Journal Article


Local guidelines for admission to UK midwifery units compared with national guidance: A national survey using the UK Midwifery Study System (UKMidSS)

Abstract

Objectives. To describe the extent to which local guidelines for admission to UK midwifery units align with national guidance; to describe variation in individual admission criteria; and to describe the extent to which alongside midwifery units (AMUs) are the default option for eligible women. Design. National cross-sectional survey. Setting. All 122 UK maternity services with midwifery units, between October 2018 and February 2019. Outcome measures. Alignment of local admission guidelines with national guidance (NICE CG190); frequency and nature of variation in individual admission criteria; percentage of services with AMU as default birth setting for eligible women. Results. Admission guidelines were received from 87 maternity services (71%), representing 153 units, and we analysed 85 individual guideline documents. Overall, 92% of local admission guidelines varied from national guidance; 76% contained both some admission criteria that were ‘more inclusive’ and some that were ‘more restrictive’ than national guidance. The most common ‘more inclusive’ admission criteria, occurring in 40–80% of guidelines, were: explicit admission of women with parity ≥4; aged 35-40yrs; with a BMI 30-35kg/m2; selective admission of women with a BMI 35-40kg/m2; Group B Streptococcus carriers; and those undergoing induction of labour. The most common ‘more restrictive’ admission criteria, occurring in around 30% of guidelines, excluded women who: declined blood products; had experienced female genital cutting; were aged <16yrs; or had not attended for regular antenatal care. Over half of services (59%) reported the AMU as the default option for healthy women with straightforward pregnancies. Conclusions. The variation in local midwifery unit admission criteria found in this study represents a potentially confusing and inequitable basis for women making choices about planned place of birth. A review of national guidance may be indicated and where a lack of relevant evidence underlies variation in admission criteria, further research by planned place of birth is required.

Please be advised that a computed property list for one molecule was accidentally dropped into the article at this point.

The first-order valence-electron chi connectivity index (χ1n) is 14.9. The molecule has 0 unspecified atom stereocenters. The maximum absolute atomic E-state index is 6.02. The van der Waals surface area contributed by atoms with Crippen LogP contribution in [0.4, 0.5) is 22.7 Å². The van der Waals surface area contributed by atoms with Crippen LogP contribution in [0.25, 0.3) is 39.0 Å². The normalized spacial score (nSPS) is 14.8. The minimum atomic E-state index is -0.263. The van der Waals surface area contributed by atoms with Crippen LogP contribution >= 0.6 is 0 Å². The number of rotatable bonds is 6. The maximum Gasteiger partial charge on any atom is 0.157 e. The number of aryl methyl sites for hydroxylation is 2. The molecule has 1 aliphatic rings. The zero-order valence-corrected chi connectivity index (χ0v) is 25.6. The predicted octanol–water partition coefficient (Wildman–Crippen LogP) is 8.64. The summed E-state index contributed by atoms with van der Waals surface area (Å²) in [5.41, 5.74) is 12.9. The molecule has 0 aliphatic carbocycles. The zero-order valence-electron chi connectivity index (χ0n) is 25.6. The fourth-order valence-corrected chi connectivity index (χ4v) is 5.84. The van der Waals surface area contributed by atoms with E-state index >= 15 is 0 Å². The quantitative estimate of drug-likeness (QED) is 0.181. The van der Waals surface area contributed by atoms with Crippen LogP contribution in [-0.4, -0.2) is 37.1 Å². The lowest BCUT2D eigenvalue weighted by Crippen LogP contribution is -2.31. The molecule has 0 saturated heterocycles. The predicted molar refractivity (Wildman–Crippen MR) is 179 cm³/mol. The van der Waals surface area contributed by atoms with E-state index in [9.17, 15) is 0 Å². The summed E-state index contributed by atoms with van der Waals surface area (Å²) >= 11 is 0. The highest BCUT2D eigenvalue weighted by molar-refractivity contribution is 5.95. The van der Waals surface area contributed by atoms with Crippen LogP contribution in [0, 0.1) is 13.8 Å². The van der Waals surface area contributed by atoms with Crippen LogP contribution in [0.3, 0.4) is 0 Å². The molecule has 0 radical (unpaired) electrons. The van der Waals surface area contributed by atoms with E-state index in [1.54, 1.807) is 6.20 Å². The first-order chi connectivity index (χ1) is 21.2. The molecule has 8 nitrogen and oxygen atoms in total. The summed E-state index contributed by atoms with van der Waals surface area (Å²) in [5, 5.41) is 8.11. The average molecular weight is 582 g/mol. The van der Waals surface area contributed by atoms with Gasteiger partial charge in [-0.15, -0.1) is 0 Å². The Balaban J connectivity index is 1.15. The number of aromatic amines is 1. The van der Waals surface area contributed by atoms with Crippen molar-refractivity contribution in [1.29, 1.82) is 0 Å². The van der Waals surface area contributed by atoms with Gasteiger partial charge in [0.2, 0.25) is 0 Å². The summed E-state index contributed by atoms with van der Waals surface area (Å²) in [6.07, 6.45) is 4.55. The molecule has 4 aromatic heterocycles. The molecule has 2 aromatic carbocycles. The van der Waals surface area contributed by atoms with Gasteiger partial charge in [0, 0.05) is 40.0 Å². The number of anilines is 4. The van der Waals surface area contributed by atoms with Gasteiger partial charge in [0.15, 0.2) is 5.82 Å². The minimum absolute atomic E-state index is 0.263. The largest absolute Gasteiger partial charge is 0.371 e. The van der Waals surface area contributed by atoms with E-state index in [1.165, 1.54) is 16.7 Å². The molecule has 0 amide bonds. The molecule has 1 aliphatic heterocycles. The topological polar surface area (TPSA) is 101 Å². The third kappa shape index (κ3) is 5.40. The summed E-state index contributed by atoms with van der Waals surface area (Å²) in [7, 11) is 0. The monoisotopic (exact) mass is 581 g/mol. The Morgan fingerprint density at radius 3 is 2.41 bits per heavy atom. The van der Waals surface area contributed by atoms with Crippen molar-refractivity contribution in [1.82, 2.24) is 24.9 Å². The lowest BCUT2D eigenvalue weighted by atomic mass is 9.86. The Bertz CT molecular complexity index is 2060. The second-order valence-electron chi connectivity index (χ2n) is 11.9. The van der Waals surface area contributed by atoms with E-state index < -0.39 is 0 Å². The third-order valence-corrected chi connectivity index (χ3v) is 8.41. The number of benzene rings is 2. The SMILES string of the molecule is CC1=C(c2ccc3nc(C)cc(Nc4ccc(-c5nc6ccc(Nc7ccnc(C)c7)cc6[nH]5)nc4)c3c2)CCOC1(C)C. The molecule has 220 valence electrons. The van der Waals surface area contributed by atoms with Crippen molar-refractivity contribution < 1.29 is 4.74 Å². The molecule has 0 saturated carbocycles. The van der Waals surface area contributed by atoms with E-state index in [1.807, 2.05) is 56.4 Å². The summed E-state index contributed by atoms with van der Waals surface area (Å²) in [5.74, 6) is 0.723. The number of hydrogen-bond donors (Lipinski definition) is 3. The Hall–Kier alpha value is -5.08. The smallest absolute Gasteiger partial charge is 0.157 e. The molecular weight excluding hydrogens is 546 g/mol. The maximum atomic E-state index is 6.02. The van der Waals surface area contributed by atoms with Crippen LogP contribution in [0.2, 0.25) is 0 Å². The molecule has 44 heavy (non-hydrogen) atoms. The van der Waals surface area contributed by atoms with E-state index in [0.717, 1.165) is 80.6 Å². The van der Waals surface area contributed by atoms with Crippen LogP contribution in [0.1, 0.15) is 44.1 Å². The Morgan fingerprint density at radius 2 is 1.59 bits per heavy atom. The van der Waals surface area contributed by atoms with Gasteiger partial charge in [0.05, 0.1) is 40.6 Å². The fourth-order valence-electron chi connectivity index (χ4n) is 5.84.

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Authors

Glenister, Ceri
Burns, Ethel
Rowe, Rachel

Oxford Brookes departments

Oxford School of Nursing and Midwifery

Dates

Year of publication: 2020
Date of RADAR deposit: 2020-10-28


Creative Commons License This work is licensed under a Creative Commons Attribution 4.0 International License


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